It may seem odd to write about diversity at a conference of 1,300 women and just a few men; however, in many dimensions the Hopper attendees were impressively varied. I particularly noticed this at the Systers lunch. I shared my table with women from Morocco, Mexico, Russia, India, China, and America. There were women who were older and women who were much younger. Many were just starting their career and others were over twenty years into it. Some were rich and others were students.
Conference dress ranged from faded jeans and a t-shirt to an elegant sari, from a western business suit to muslim hijab. Ijeoma Terese Ihenachor of Nigeria (a recipient of the Anita Borg Social Change Agent Scholarship underwritten by Dr. Fran Allen)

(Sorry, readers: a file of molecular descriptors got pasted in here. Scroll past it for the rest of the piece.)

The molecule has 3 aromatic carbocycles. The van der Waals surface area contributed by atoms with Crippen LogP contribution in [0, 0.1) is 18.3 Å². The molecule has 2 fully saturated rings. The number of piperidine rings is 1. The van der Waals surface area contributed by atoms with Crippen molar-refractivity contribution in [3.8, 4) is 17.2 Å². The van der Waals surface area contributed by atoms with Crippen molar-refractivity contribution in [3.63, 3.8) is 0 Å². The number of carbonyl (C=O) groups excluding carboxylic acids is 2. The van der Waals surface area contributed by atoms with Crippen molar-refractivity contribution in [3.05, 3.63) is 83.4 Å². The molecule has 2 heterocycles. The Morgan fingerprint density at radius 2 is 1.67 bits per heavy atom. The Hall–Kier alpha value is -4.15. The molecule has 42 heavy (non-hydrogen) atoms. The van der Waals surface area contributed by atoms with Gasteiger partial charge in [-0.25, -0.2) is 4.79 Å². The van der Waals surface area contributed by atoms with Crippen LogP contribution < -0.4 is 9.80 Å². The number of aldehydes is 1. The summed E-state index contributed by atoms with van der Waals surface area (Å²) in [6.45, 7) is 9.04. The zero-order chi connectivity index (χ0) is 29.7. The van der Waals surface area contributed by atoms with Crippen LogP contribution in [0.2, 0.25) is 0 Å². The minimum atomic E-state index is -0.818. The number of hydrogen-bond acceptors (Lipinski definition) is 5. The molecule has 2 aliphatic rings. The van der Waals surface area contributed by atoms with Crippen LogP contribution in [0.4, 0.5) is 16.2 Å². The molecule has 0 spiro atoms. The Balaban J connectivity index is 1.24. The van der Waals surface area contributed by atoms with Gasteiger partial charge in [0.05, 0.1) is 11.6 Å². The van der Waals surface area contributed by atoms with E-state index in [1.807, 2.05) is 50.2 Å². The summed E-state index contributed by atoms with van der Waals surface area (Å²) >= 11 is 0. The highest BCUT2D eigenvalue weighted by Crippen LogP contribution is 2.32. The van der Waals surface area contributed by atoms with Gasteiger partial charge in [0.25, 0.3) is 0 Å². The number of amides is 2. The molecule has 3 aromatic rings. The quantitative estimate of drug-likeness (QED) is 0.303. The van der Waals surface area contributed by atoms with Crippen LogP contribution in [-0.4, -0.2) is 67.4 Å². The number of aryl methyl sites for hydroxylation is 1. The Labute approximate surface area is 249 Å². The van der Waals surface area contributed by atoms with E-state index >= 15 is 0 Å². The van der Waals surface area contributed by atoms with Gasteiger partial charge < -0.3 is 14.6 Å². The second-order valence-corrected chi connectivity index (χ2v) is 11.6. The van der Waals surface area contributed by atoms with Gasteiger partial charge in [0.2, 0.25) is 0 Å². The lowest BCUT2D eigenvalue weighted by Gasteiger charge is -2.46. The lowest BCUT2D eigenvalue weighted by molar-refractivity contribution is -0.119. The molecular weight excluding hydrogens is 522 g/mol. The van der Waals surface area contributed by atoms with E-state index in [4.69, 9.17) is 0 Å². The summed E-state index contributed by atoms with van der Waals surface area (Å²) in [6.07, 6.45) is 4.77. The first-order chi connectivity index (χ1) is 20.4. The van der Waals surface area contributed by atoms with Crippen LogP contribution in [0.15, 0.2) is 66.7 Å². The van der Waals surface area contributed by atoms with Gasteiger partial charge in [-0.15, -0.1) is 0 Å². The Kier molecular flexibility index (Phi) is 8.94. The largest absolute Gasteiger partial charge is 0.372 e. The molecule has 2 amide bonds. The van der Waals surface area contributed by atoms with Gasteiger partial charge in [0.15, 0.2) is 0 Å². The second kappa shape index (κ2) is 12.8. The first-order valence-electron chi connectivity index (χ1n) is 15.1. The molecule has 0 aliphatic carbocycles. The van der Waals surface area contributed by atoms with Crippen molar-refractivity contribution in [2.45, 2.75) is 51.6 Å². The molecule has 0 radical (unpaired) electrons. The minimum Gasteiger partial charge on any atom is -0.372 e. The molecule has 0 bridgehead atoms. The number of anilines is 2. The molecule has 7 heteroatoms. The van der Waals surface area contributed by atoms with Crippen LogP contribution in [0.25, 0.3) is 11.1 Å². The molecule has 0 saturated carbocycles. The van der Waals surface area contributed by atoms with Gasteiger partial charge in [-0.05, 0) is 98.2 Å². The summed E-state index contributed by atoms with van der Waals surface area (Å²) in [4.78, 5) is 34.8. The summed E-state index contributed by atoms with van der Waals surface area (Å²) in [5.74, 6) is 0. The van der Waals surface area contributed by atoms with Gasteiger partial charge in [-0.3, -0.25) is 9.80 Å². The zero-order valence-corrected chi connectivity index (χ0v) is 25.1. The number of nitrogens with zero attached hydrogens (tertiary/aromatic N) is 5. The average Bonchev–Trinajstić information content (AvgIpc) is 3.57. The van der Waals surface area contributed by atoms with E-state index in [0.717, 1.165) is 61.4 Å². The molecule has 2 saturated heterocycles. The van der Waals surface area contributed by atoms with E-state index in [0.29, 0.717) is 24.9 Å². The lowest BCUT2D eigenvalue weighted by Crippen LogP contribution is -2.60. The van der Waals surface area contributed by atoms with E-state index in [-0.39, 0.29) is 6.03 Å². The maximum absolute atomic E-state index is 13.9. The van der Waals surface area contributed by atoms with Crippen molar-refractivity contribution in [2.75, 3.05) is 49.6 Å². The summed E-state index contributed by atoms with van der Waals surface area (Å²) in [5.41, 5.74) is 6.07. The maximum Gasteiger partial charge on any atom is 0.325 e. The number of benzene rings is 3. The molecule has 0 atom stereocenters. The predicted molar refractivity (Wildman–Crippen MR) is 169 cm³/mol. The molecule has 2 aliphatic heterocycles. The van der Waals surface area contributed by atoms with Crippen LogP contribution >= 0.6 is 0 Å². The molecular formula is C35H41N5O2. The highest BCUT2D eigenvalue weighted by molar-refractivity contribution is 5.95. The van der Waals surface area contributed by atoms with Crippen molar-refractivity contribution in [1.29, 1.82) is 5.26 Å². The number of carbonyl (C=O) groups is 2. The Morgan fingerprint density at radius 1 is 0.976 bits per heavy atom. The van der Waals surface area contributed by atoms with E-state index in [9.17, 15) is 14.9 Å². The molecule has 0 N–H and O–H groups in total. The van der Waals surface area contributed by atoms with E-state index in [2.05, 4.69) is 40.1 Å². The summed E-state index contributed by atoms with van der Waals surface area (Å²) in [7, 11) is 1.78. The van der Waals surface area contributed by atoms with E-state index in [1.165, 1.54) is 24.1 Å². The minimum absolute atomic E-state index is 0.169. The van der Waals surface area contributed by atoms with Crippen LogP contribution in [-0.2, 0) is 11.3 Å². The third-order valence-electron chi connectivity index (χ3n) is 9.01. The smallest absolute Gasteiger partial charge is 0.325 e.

was remarkable for the complex elegance of her personal presentation: it was worth looking for her in any crowd.
Still, it was notable that almost everyone at Hopper was both female and working in or
studying science or technology. Stu Feldman (ACM President) opened his remarks
by saying that gender discrimination was alive and well: when he went to register for the Hopper conference, the woman at the desk asked if he didn’t mean to be at the Grocer’s convention, next door.